Sea Defences & Coastal Protection
The responsibility for looking after the problems of flooding arid erosion along our coastline is complicated.
The legal position behind the various powers, duties and obligations has evolved over hundreds of years, involving the Environment Agency, local authorities and local landowners.
Most of the coastal work carried out by the Agency and Local Authorities can be divided into sea defence and coast protection.
Sea defence works generally reduce the risk of low-lying land flooding from the sea.
Coast protection works generally reduce the rate of erosion of cliffs by the sea.
While the Environment Agency does not have a duty to provide sea defences, it does have permissive powers to take action. District councils and unitary authorities can undertake coastal protection work. The Environment Agency works closely with these authorities to ensure that where action is taken it is coordinated along the coastline.
Powers to do work exist but strict economic and environmental criteria have to be met. They are linked to what are called 'benefit to cost studies' and 'environmental assessments.
This process ensures the Agency and local authorities invest wisely on behalf of the nation.
It these criteria are met and the necessary external approvals obtained, the scheme will enter the Flood Defence Committee programme and be undertaken when funds permit, according to the priority assigned to the scheme.
THE PEVENSEY BAY COASTLINE
Pentium Coastal Defence Ltd on behalf of the Environment Agency generally maintains the Pevensey Bay coastline. This area of low-lying coast between Beachlands and Cooden is known as the Pevensey Beach Coastline.
The land to the west is looked after by Eastbourne Borough Council and consists of the higher land of the urban area of the town apart from a short 300m section maintained by the Agency - known as the Crumbles.
To the east Rother District Council looks after the low cliffs fronting the town of Bexhill. In practice the Agency, Eastbourne and Rother work together very closely to protect the coastline. The entrance to Sovereign Harbour is a breach in the coastline that prevents shingle movement along the coast.
As the coastline is exposed to the power of the sea it tries to change under the force of the waves. This change is known as coastal processes or 'geomorphological change'. It may not be possible to provide sea defences that will survive in the longer term. Our coastline is continually responding to such pressures from the sea and our attempts to intervene and influence these changes have met with mixed success.
Soft defences of sand and shingle can be very effective in absorbing and breaking up the power of the waves. This is particularly so where flood protection rather than erosion prevention is the main aim. Groyne fields can help to retain the shingle but open beaches are more effective in some circumstances.
THE PEVENSEY BAY SEA DEFENCES
The Pevensey Bay shingle sea defences are nearly 9 km long. The crest of the sea defences lies at about 6 m A.O.D. and in most cases the shingle bank extends seawards around 45 m. The beach then becomes sand and is of a shallow gradient. Over the period 1973-96 there has been no discernible change in crest height and the shingle ridge is overall as wide as it has been for a number of years. There are over 150 timber groynes along the frontage, many of which are now in a relatively poor state of repair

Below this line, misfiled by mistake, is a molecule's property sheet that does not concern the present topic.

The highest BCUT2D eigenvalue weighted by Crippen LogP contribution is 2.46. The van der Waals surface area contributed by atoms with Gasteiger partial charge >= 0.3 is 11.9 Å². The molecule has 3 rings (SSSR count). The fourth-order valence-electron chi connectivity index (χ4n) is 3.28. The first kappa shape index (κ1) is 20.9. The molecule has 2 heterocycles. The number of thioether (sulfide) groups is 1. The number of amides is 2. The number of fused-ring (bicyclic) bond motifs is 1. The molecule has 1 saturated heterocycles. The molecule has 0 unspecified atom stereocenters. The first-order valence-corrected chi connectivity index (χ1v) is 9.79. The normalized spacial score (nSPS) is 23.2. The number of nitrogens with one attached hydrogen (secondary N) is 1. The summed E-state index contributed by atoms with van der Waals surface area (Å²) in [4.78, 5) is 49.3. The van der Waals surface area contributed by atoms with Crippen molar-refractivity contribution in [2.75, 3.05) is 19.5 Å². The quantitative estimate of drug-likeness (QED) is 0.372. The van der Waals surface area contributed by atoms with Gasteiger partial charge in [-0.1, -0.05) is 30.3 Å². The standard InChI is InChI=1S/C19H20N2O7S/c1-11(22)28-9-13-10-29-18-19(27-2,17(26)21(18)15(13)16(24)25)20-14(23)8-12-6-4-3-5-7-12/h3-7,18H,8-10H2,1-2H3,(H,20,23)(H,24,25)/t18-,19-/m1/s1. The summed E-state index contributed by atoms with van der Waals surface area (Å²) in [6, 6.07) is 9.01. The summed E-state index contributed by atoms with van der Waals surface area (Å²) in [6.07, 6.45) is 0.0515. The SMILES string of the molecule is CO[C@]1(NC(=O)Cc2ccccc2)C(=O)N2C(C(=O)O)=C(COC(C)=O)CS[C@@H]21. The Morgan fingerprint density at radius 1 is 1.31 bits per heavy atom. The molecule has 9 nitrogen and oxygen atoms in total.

The sea defences provide protection from the permanent flooding of a 50 square km area including Pevensey Bay, Normans Bay, Langley, Westham and parts of Pevensey itself. Within this area there are more than 2000 properties, important recreational and commercial sites, transport links (main road and railway), wetlands of international importance and two important nature reserves (Hooe Flats and Pevensey Levels). Should there be a serious breach of the sea defences then all these sites could be flooded.
REDUCED RISK OF FLOODING
It is important to remember that the Pevensey Bay sea defences were built to reduce the risk of flooding to the low-lying land across the Pevensey Levels. Many of the current developments such as caravan sites on low lying land and indeed properties built into the crest of the sea defences are to a degree incidental to this. The defences were not built with protecting these developments in mind.
The Environment Agency maintains the Pevensey Bay frontage to reduce the risk of the Pevensey Levels again becoming a lowland tidal marshland. In this way the Agency reduces the risk of flooding and damage to property, roads, railway and the unique ecology of the Levels. Given the nature of the construction there has always been a risk of defence overtopping and temporary breach. As a result there has been a long history of temporary flooding problems with the last reported major flood being in October 1999 when overtopping of the defences caused damage to some of the crest top properties. There are records of similar events in 1926, 1935 and 1965.
On Christmas Eve 1999 many local residents were evacuated because of the prospect of high tides and high winds. A change of wind direction provided some relief and the worst fears were to prove unfounded. Nevertheless, the future of this area is likely to be affected by problems of high sea level and storms.